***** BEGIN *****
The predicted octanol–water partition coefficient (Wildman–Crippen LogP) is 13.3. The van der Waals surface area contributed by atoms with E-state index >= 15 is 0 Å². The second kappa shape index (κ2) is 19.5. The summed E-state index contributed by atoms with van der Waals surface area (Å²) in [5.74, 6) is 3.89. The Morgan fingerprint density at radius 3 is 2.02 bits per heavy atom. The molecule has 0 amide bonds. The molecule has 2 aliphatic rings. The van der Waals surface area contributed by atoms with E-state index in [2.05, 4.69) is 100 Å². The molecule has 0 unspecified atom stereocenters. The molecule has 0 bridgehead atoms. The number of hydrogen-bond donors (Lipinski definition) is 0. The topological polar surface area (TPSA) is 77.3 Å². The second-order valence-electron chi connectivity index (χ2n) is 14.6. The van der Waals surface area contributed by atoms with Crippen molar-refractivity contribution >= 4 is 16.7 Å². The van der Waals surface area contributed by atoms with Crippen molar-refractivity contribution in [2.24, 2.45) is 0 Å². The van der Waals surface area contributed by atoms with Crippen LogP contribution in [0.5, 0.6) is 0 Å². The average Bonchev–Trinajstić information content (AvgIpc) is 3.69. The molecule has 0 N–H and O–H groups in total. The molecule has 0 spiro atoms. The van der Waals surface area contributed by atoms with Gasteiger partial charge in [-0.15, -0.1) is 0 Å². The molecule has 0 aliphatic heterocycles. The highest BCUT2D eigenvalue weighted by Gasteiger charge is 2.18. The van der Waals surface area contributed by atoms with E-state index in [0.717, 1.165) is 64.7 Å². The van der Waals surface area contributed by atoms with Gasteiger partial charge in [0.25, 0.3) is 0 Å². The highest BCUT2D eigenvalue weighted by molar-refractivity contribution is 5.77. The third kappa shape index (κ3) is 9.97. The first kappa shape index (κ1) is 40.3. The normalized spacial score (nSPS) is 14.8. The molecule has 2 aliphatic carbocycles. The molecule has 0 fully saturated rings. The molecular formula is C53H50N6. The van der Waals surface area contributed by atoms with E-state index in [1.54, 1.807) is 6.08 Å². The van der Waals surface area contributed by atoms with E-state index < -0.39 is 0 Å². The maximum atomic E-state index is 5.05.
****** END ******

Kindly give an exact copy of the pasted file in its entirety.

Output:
The predicted octanol–water partition coefficient (Wildman–Crippen LogP) is 13.3. The van der Waals surface area contributed by atoms with E-state index >= 15 is 0 Å². The second kappa shape index (κ2) is 19.5. The summed E-state index contributed by atoms with van der Waals surface area (Å²) in [5.74, 6) is 3.89. The Morgan fingerprint density at radius 3 is 2.02 bits per heavy atom. The molecule has 0 amide bonds. The molecule has 2 aliphatic rings. The van der Waals surface area contributed by atoms with E-state index in [2.05, 4.69) is 100 Å². The molecule has 0 unspecified atom stereocenters. The molecule has 0 bridgehead atoms. The number of hydrogen-bond donors (Lipinski definition) is 0. The topological polar surface area (TPSA) is 77.3 Å². The second-order valence-electron chi connectivity index (χ2n) is 14.6. The van der Waals surface area contributed by atoms with Crippen molar-refractivity contribution >= 4 is 16.7 Å². The van der Waals surface area contributed by atoms with Crippen molar-refractivity contribution in [2.24, 2.45) is 0 Å². The van der Waals surface area contributed by atoms with Crippen LogP contribution in [0.5, 0.6) is 0 Å². The average Bonchev–Trinajstić information content (AvgIpc) is 3.69. The molecule has 0 N–H and O–H groups in total. The molecule has 0 spiro atoms. The van der Waals surface area contributed by atoms with Gasteiger partial charge in [-0.15, -0.1) is 0 Å². The molecule has 0 aliphatic heterocycles. The highest BCUT2D eigenvalue weighted by Gasteiger charge is 2.18. The van der Waals surface area contributed by atoms with E-state index in [0.717, 1.165) is 64.7 Å². The van der Waals surface area contributed by atoms with Gasteiger partial charge in [0.25, 0.3) is 0 Å². The highest BCUT2D eigenvalue weighted by molar-refractivity contribution is 5.77. The third kappa shape index (κ3) is 9.97. The first kappa shape index (κ1) is 40.3. The normalized spacial score (nSPS) is 14.8. The molecule has 2 aliphatic carbocycles. The molecule has 0 fully saturated rings. The molecular formula is C53H50N6. The van der Waals surface area contributed by atoms with E-state index in [1.54, 1.807) is 6.08 Å². The van der Waals surface area contributed by atoms with E-state index < -0.39 is 0 Å². The maximum atomic E-state index is 5.05.